The Tears of Nephi” is a steampunk Porter Rockwell story, but I don’t think it quite works plotwise. It’s not the steampunk elements at fault – West does a good job with Rockwell and steampunk in his #Savant series. It’s the motives behind the kidnapping of a blind girl who Rockwell, at the request of Brigham Young, wants rescued.

Under the Gun” put me a bit in mind of Dan Simmons Black Hills, David J. West. Both stories are weird westerns staring on the Custer Battlefield. Here a young Indian boy, Moon-Wolf, picks up a possessed revolver that speaks to him and wants to be called George. It also demands a lot of people being shot while conceding the boy will only have the gun until a greater warrior picks it up. Soon Moon-Wolf is renamed Man-Killer-Wolf by his tribe, and his uncle and Rockwell are determined to put a stop to the trail of bodies the boy and gun leave behind.

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Cold Slither and Other Horrors of the Weird West

Review: Cold Slither and Other Horrors of the Weird West, ed. David J. West, 2016. 

Cover by Anna Stansfield

You could call this, the fourth book in West’s Dark Trails Saga, the Porter Rockwell bestiary. West even provides an illustration, usually a petroglyph, for each story. And some of those beasts (jackelopes! Tumbleweeds!) are pretty audacious choices by West.

Cold Slither” is a long and very Robert E. Howard-type story. There’s a maiden to be sacrificed, a giant snake god, and lots of action. Porter Rockwell encounters a Ute shaman who is holding a ritual and keeping a sacred fire burning to keep the Blood Gods asleep. Rockwell isn’t keen on the shaman’s suggestion that he take over the duties. And other Indians want the Blood Gods back. The gods may have demanded human sacrifice, but they kept the white man at bay too. Naturally, Rockwell gets caught up in the battle to keep the snake god Coatlicue locked up. As he notes, “Sometimes the best you do in these situations is just survive.”

Rockwell battles the quintessential American monster, the thunderbird, in “Black Wings in the Moonlight”. He’s called in to take care of the critter which has already killed and eaten several people on the banks of the Mississippi. It’s another well-done action tale.

Soma for the Destroying Angels Soul” has zombies, escaped slaves, a patent medicine salesman, and a Haitian witch doctor. Rockwell comes across a town where people have been infected by some kind of fungus. He puts paid to the troublemaker in quite an unusual way.

Rolling in the Deep” takes place after a real incident in Rockwell’s life when he cut his hair – the source of his invulnerability to blade and bullet – to provide a wig for a widow who lost hers after a fever. Rockwell finds himself shanghaied and aboard the Dagon. And, yes, Captain Quinn does seem to have an affinity for a Lovecraftian creature.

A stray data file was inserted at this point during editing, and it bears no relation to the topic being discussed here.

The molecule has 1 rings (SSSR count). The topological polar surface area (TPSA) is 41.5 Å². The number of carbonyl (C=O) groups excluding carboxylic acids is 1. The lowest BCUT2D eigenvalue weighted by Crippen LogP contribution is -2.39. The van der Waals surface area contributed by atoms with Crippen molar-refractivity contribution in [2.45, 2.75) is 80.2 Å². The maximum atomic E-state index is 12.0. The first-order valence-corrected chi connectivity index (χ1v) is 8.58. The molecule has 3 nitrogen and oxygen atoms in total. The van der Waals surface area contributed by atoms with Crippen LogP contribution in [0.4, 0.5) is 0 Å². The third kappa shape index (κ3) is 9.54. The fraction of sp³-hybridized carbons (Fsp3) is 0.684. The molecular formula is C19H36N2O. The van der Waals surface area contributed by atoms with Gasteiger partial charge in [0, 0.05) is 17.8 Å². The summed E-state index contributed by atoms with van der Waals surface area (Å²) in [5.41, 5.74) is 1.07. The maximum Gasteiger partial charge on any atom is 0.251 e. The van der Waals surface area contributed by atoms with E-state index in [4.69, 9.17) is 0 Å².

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Arkham After Dark

Cover by Marko Serafimovic

Review: Arkham After Dark, Byron Craft, 2022.

If you like a tough-talking private eye as narrator (though his secretary is ugly, his wife beautiful, and a cobbled together family waits at home for him every night), encountering the dark mysteries of the Cthulhu Mythos, then the Arkham Detective series is for you. (No, he has no other name except when he shows up in R’lyeh: The Lost Realm, the last volume of Craft’s R’lyeh series.

This installment takes place right after the last one, Who Stole the Necronomicon?. It’s December 1934. Prohibition has ended, but the nation is still poor, including Arkham with some local, one-time bootleggers fallen on hard times. 

The Detective is hired by series regular Otto Meldinger, curator of the Arkham Museum of Antiquities, to find the brother of his girlfriend, Astrid Norse. The brother is Vernon Bellows, a professor employed by that same museum. 

Not so coincidentally, the museum is peparing an exhibit about the recent Lake Expedition to the Antarctic.

The Detective’s investigation will take him down the mean streets of Arkham, into pawn shops, and bookie hangouts, and even into the sewers.

Several characters from earlier in the series show up, and there are even some illustrations including one by Clark Ashton Smith – whose work is displayed at the museum.

“Jeroboam Henley’s Debt”

This week’s piece of weird fiction discussed over at LibraryThing’s Deep Ones group.

Review: “Jeroboam Henley’s Debt”, Charles R. Saunders, 1982, 2010.

Cover by Obrotowy

This is an interesting story that uses the Cthulhu Mythos incidentally.

The story opens in October with the arrival one night of one Theotis Nedeau at the house of Jeremiah Henley. Theotis is a man of imposing physique and some means since he drives a new car, a 1933 Auburn. The location is near Chatham, Ontario.

The two men are black and old friends from their days at Howard University. Theotis has come at Jeremiah’s request.

When asked if he had had any trouble, Theotis says he was “delayed” near at a gas station nearby. Jeremiah thinks back to their college days when they were stopped by white policeman, and Theotis “flattened” them with one blow, and they escaped. Only a large donation from Theotis dad to Howard stopped a “major racial incident”.

Theotis asks after Jeremiah’s wife and sons. Their spending the night elsewhere is the reply.

Theotis hasn’t seen his friend in ten years, but he sees he’s worried.

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“Black Bargain”

This week’s subject of discussion over at LibraryThing’s Deep Ones group.

Review: “Black Bargain”, Robert Bloch, 1942. 

This is an interesting story from a period when the modern weird tale with urban settings was starting to evolve. 

While this is a Cthulhu Mythos story by virtue of witchcraft and mention of Bloch’s own addition to the blasphemous tomes of the Mythos  – De Verimis Mysteriis, it starts out in a soda shop with the complaints of the narrator. He’s observant and catalogs all the annoying types of customers that come in and their routines and what they order. The job annoys him not only because of the customers, but because he is a trained pharmacist and the place sells drugs, but no one ever comes in and orders drugs. Bloch is known for his occasional humor, and the story has various sarcastic comments from the narrator.